New Orleans-born John “Papa” Gros (pronounced “grow”) has spent more than a quarter of a century behind the piano backing the music of the “Big Easy.” His latest hit “Cocaine and Chicken Fricassee” is a track that blends the raw and hardcore sounds of Rock & Roll, the fun, dance-infused sound of Funk and roots-y Americana into a shape shifting gumbo that carries on the tradition of New Orleans, both honoring its past and helping to shape its future. He’s been a sideman. A bandleader. A front man. A solo artist. A singer. An instrumentalist; the roles have been varied, but the goal remains the same: to honor the music he’s been living his whole life, and to add his own page to New Orleans’ history book.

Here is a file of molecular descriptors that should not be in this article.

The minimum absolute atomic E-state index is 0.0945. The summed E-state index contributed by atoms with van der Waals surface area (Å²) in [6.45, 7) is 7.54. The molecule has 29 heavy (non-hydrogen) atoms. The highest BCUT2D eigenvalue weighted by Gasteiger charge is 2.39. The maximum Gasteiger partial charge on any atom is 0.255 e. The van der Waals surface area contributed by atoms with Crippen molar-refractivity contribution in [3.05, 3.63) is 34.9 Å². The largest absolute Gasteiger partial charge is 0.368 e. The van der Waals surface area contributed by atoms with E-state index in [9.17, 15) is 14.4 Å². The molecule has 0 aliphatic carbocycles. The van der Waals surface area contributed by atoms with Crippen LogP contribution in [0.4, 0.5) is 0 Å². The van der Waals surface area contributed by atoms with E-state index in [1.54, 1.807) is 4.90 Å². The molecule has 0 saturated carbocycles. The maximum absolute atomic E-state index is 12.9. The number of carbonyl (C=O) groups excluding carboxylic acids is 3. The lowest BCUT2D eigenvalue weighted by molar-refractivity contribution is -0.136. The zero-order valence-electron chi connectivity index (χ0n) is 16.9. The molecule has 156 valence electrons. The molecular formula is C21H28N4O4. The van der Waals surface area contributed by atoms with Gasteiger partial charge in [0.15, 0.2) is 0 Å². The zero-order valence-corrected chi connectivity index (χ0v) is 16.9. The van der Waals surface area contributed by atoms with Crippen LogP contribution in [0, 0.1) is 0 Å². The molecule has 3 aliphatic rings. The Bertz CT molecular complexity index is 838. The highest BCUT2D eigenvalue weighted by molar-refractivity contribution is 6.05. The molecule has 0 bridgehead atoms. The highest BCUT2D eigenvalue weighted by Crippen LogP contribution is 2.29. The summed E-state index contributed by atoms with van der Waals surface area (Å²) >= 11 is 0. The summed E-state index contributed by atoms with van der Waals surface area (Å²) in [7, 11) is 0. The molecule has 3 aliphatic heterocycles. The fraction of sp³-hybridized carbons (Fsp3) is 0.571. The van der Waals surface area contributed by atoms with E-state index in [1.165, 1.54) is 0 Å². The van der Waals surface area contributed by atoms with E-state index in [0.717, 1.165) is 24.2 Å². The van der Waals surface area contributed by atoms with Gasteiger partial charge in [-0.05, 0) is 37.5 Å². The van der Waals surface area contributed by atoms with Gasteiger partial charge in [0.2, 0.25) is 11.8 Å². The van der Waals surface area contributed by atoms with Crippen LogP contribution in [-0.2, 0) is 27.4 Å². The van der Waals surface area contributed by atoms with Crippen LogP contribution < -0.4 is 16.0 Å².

After beginning his career as an organist and pianist, for George Porter Jr.’s Runnin’ Pardners, during the 90s, Gros formed the funk group Papa Grows Funk in 2000. Inspired by his hometown hero and longtime colleague Allen Toussaint, who passed away while Gros was recording the album, River’s on Fire is John’s first musical release since his former band, Papa Grows Funk, disbanded in 2013. Gros led the charge as the group’s front man, songwriter and organ player. The quintet held down a weekly position for more than a decade at the renowned Maple Leaf Bar in New Orleans. Incorporating the suave sophistication of a jazz quintet with the avant-garde, “anything-goes” spirit of Mardi Gras, Papa Grows Funk released six critically-acclaimed albums, including “Needle in the Groove,” which was co-produced by Toussaint.